More roulottes in the Manche, but these actually move – they’re horse-drawn, and after a day’s induction, you can use them to take a one- to six-night tour of Normandy’s tranquil Cotentin Peninsula, using either quiet lanes or a chemin vert (converted railway line). The caravans sleep four to five and have basic cooking equipment; staff will provide you with details of good places to stop en route (from campsites and farms to chateaus), where you can use showers, toilets and other facilities.
Les Ormes, a vast campsite not far from the iconic Mont-St-Michel, offers an almost absurd range of facilities, activities and accommodation, including treehouses suitable for those with kids aged two and up, cottages, wooden chalets, Russian-style datchas, and nature lodges, as well as tents, mobile homes, studios and apartments, and even a three-star golf hotel.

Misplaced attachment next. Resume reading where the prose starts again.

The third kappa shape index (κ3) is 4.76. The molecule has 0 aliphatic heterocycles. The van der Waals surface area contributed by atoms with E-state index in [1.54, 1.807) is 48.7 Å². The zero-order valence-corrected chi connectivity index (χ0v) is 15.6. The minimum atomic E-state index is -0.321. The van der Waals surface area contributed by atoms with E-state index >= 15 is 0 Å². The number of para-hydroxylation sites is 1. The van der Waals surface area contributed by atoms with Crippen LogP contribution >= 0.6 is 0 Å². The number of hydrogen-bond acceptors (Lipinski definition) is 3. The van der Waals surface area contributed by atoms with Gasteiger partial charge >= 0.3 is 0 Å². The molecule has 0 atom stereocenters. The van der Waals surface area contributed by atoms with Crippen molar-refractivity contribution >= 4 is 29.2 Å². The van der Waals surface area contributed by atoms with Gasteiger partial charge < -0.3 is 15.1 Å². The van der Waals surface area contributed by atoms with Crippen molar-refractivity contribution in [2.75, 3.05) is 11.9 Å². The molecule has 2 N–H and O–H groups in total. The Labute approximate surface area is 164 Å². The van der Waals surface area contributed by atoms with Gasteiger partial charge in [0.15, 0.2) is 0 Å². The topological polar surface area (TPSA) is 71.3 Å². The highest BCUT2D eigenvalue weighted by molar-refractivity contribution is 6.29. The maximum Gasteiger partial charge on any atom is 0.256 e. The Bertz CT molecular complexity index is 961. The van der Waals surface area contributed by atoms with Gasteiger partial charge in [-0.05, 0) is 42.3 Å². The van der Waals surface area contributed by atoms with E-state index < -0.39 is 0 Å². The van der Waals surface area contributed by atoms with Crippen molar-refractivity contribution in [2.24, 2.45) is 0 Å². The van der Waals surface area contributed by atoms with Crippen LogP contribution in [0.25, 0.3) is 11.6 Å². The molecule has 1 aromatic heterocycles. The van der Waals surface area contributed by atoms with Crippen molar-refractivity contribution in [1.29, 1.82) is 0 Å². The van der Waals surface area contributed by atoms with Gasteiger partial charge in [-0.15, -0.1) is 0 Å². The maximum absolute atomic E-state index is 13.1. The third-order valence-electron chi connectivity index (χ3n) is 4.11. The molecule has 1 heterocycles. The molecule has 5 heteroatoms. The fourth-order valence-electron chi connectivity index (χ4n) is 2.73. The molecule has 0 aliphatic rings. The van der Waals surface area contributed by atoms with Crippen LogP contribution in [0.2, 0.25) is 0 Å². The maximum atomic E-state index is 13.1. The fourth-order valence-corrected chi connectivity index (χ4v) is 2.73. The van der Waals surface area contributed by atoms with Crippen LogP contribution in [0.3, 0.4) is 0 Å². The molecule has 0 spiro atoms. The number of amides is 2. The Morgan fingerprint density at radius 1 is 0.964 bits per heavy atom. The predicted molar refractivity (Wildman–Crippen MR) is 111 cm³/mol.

These static Romany caravans on the edge of Brittany’s Monts d’Arrée, an ancient mountain range within a regional natural park, are offered on a B&B basis for two or in self-catering form for up to five, with breakfast optional for the latter. The latter is served in the welcoming reception hub with its eco-friendly shop selling organic and/or sustainably-farmed produce, restaurant, outdoor play area, ‘story space’ with books, comic strips and CDs on local myths (from the korrigans or fairies of the name to Arthurian legend), and wellbeing area. Themed stays including storytelling around a campfire are available, as are hiking excursions and bike hire.